Bake’s client interface

A simple client example

The following code shows how to use the Bake client library to access a target on a remote Bake provider.

#include <assert.h>
#include <stdio.h>
#include <margo.h>
#include <bake-client.h>

int main(int argc, char** argv)
    int ret;

    margo_instance_id mid = margo_init("na+sm", MARGO_CLIENT_MODE, 0, 0);

    assert(argc == 2 || argc == 3);

    const char* server_addr_str = argv[1];
    const char* target_id_str = argc == 3 ? argv[2] : NULL;

    hg_addr_t server_address;
    hg_return_t hret = margo_addr_lookup(mid, server_addr_str, &server_address);
    assert(hret == HG_SUCCESS);

    bake_client_t client;
    ret = bake_client_init(mid, &client);
    assert(ret == 0);

    bake_provider_handle_t ph;
    ret = bake_provider_handle_create(client, server_address, 42, &ph);
    assert(ret == 0);

    bake_target_id_t tid;
    if(target_id_str) {
        ret = bake_target_id_from_string(target_id_str, &tid);
        assert(ret == 0);
    } else {
        uint64_t num_targets;
        ret = bake_probe(ph, 1, &tid, &num_targets);
        assert(ret == 0);
        assert(num_targets == 1);

    bake_region_id_t rid;
    ret = bake_create(ph, tid, 10, &rid);
    assert(ret == 0);

    char in_buffer[] = {'a', 'b', 'c', 'd', 'e', 'f', 'g', 'h', 'i', 'j'};
    ret = bake_write(ph, tid, rid, 0, in_buffer, 10);
    assert(ret == 0);

    ret = bake_persist(ph, tid, rid, 0, 10);
    assert(ret == 0);

    char out_buffer[10];
    uint64_t bytes_read;
    ret = bake_read(ph, tid, rid, 0, out_buffer, 10, &bytes_read);
    assert(ret == 0);
    assert(memcmp(in_buffer, out_buffer, 10) == 0);

    ret = bake_provider_handle_release(ph);
    assert(ret == 0);

    ret = bake_client_finalize(client);
    assert(ret == 0);

    hret = margo_addr_free(mid, server_address);
    assert(hret == HG_SUCCESS);


    return 0;

The bake_client_init function is used to create a bake_client object. This client object is required to then create provider handles using bake_provider_handle_create.

In this example, the target ID is either passed as the program’s second argument, in which case bake_target_id_from_string is used to decode it into a bake_target_id_t object, or it is queried from the provider using the bake_probe function. This function takes the provider handle, the maximum number of targets to list, a pointer to an array of target IDs (here just one target), and a pointer to store the returned numbed of targets.

The bake_create function is used to create a region of 10 bytes in the target. It returns a bake_region_id_t identifying this region. This region ID can be used to write into the region using bake_write, or to read from it using bake_read. Note that in our example, we write and read the full 10 bytes of the region, starting from offset 0, but this is not a requirement. These operations may access any part of the region using different offsets and sizes.


Unless Bake was built with the +sizecheck option, read and write operations will not check that the provided offset and size fall within the requested region. This can lead to corruption of the target if the region is accessed outside of its bounds.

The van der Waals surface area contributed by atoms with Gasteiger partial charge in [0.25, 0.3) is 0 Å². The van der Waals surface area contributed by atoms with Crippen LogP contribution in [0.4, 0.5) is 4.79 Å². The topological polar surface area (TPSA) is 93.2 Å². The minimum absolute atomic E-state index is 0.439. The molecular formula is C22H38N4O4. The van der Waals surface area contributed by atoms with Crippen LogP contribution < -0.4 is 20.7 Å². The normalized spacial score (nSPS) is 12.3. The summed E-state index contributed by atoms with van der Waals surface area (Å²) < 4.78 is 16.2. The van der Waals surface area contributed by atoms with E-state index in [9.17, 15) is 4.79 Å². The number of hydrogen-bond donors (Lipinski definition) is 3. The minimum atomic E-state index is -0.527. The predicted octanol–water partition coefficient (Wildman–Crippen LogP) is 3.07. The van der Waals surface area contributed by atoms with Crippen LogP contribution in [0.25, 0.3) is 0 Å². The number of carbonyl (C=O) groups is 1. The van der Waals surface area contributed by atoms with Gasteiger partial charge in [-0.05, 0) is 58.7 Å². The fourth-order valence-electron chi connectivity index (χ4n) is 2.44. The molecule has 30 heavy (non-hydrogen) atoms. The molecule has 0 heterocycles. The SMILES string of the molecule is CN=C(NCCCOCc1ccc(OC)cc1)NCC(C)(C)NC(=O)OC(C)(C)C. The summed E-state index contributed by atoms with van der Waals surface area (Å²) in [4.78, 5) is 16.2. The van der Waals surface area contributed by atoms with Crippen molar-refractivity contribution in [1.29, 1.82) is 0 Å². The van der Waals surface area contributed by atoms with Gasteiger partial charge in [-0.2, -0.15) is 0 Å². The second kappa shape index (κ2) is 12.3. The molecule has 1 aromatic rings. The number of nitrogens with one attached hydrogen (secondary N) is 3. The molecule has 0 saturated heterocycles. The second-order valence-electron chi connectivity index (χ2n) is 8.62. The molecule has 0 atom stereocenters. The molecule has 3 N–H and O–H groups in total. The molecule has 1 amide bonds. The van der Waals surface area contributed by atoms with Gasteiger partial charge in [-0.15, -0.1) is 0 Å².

bake_write does not guarantee that the written data is persistent on the target (e.g., should the service crash after the write, the data may not be there upon restarting the service). To ensure persistence or a given segment within a given region, one has to call bake_persist.


Creating a new region, writing the entirety of its content, and persisting it, is a very common pattern. Hence Bake provides the bake_create_write_persist function for this purpose.

Other client functions

The Bake client library provides a number of other functions that may be useful.

On provider handles:

  • bake_provider_handle_ref_incr can be used to increase the internal reference count of the provider handle.

  • bake_provider_handle_get_info retrieves the provider handle’s internal information (client, address, and provider id).

  • bake_provider_handle_get/set_eager_limit access the provider handle’s “eager limit”. This value is the number of bytes under which the client will send data using RPC arguments instead of RDMA transfer.

On regions:

  • bake_get_size gets the size of a given region.

  • bake_get_data can be used if the caller is in the same process as the target bake provider, to obtain a direct pointer to the region’s data. Using this function is however not recommended since it strongly couples the client code with the server code (forcing them to live in the same process space).

  • bake_remove can be used to remove a region. Note that not all backends support removing a region.

  • bake_proxy_write and bake_create_write_persist_proxy are versions of bake_write and bake_create_write_persist that take a bulk handle, a remote address (as a string) and an offset, as the source of the data to be written into the region. These functions are useful in two scenarios: (1) when the data comes from another process and the calling process is only forwarding a bulk handle to the Bake server; (2) if the program needs to send data that is not contiguous in memory, by creating a bulk handle for it manually.

  • bake_proxy_read can similarly be used to read the content of a region into a bulk handle instead of a buffer.